“We couldn’t make any more adjustments,” she said. “The reason the fiscal year closed without any issues is because currently City Council’s budget is under the city manager. That department—the city manager’s department—was positive, and therefore there was no way for us to correct that negative.”

But Shea countered that it’s the responsibility of city officials to fix any problems in the budget.

“I don’t mean to be critical, but when accounting has problems ... sometimes annual audits will find problems, and they make you fix them,“ she said. ”They don’t just wipe it away and say, ‘It doesn’t matter, the books are closed.’”

Carroll, a former planning commissioner, was first elected to council in November. Previously, he had been appointed to fill a seat left vacant when Don Wagner was elected to the Orange County Board of Supervisors last year.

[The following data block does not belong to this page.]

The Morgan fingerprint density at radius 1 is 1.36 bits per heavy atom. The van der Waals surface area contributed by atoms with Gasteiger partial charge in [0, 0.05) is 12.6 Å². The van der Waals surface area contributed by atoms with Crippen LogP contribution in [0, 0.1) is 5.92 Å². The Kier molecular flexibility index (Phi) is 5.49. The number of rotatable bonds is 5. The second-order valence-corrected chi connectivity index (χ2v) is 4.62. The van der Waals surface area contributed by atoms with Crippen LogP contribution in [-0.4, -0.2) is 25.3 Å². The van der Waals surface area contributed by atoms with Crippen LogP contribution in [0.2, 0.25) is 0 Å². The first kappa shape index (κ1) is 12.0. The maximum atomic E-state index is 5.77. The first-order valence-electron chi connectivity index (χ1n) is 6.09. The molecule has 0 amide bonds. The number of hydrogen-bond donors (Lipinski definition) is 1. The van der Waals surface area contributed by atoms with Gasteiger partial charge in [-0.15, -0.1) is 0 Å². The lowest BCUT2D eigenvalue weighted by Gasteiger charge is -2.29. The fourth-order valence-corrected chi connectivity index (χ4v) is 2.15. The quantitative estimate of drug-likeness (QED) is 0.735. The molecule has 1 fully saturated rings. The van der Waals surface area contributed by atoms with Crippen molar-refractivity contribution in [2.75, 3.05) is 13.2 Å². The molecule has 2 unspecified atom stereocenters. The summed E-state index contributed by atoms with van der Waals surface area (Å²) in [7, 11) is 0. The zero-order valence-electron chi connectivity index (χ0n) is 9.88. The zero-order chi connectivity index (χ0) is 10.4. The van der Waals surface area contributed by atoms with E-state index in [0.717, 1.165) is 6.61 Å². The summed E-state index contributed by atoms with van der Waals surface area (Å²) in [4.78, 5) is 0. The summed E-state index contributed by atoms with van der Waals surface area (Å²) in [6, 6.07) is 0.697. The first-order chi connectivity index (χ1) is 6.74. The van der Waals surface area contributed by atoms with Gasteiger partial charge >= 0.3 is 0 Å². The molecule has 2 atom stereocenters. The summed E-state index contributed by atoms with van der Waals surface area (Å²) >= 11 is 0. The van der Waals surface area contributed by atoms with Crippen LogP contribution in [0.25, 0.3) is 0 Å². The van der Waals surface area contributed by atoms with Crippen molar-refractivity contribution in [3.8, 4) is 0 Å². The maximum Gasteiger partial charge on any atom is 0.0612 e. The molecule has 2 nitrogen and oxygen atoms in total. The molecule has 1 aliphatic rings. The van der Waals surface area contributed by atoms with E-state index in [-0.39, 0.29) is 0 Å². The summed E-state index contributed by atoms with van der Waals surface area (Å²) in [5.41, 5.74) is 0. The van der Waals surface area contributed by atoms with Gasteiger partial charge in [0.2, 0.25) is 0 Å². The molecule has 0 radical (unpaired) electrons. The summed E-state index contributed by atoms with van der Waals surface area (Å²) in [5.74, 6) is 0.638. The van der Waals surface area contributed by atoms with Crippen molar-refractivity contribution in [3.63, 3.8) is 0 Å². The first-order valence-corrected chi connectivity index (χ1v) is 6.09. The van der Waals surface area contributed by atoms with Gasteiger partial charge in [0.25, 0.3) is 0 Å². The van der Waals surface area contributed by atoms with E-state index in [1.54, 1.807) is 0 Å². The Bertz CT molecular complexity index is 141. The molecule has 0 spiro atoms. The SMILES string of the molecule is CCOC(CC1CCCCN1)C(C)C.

Just days before the Nov. 3 election, outgoing Mayor Shea rescinded her endorsement of Carroll over the controversy. She was then defeated in the race for mayor by Farrah Khan, who will be sworn in Dec. 8 alongside new councilmembers Tammy Kim and Larry Argan.

Mayor-elect Khan, currently a councilmember, supported the motion to grant Carroll a reprieve on the $30,000, with a caveat asking city staff to provide a report detailing how funds allocated for councilmembers are spent.

“I will move this forward, but I would like staff to come back and maybe do a presentation explaining exactly how money is used by councilmembers, for what purposes, and just to give the public a better understanding of how this works,” Khan said.

Marysheva said city staff will comply with Khan’s request for a breakdown of the council budget.

Brad Jones is an award-winning journalist based in Southern California.